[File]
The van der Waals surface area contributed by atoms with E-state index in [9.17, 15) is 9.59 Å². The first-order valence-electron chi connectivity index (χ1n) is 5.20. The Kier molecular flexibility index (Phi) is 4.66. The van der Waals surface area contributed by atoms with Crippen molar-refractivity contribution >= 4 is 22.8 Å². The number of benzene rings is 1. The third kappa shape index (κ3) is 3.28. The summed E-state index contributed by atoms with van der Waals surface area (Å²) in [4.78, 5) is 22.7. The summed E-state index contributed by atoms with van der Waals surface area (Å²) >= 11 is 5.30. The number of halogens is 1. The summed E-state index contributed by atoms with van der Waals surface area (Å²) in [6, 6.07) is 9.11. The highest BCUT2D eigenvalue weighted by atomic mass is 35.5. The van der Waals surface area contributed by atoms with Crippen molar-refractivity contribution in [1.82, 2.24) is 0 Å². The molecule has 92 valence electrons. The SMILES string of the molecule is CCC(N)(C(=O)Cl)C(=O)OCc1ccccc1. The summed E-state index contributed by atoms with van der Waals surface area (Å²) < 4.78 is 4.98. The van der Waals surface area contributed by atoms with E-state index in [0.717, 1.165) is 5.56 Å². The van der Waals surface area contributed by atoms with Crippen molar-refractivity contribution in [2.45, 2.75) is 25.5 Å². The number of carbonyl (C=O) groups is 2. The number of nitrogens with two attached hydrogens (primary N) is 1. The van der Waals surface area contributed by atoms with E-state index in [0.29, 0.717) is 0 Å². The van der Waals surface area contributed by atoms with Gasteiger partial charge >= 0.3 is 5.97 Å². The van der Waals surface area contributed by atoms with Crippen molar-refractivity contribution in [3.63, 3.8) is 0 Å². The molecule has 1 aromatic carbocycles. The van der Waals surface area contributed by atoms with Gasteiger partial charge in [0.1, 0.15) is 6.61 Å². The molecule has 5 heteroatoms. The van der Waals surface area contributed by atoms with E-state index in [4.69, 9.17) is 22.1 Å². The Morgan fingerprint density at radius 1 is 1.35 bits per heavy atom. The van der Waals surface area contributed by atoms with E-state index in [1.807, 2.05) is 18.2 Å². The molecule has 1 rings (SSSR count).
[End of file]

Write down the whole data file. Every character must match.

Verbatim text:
The van der Waals surface area contributed by atoms with E-state index in [9.17, 15) is 9.59 Å². The first-order valence-electron chi connectivity index (χ1n) is 5.20. The Kier molecular flexibility index (Phi) is 4.66. The van der Waals surface area contributed by atoms with Crippen molar-refractivity contribution >= 4 is 22.8 Å². The number of benzene rings is 1. The third kappa shape index (κ3) is 3.28. The summed E-state index contributed by atoms with van der Waals surface area (Å²) in [4.78, 5) is 22.7. The summed E-state index contributed by atoms with van der Waals surface area (Å²) >= 11 is 5.30. The number of halogens is 1. The summed E-state index contributed by atoms with van der Waals surface area (Å²) in [6, 6.07) is 9.11. The highest BCUT2D eigenvalue weighted by atomic mass is 35.5. The van der Waals surface area contributed by atoms with Crippen molar-refractivity contribution in [1.82, 2.24) is 0 Å². The molecule has 92 valence electrons. The SMILES string of the molecule is CCC(N)(C(=O)Cl)C(=O)OCc1ccccc1. The summed E-state index contributed by atoms with van der Waals surface area (Å²) < 4.78 is 4.98. The van der Waals surface area contributed by atoms with E-state index in [0.717, 1.165) is 5.56 Å². The van der Waals surface area contributed by atoms with Crippen molar-refractivity contribution in [2.45, 2.75) is 25.5 Å². The number of carbonyl (C=O) groups is 2. The number of nitrogens with two attached hydrogens (primary N) is 1. The van der Waals surface area contributed by atoms with E-state index in [0.29, 0.717) is 0 Å². The van der Waals surface area contributed by atoms with Gasteiger partial charge >= 0.3 is 5.97 Å². The van der Waals surface area contributed by atoms with Crippen molar-refractivity contribution in [3.63, 3.8) is 0 Å². The molecule has 1 aromatic carbocycles. The van der Waals surface area contributed by atoms with Gasteiger partial charge in [0.1, 0.15) is 6.61 Å². The molecule has 5 heteroatoms. The van der Waals surface area contributed by atoms with E-state index in [4.69, 9.17) is 22.1 Å². The Morgan fingerprint density at radius 1 is 1.35 bits per heavy atom. The van der Waals surface area contributed by atoms with E-state index in [1.807, 2.05) is 18.2 Å². The molecule has 1 rings (SSSR count).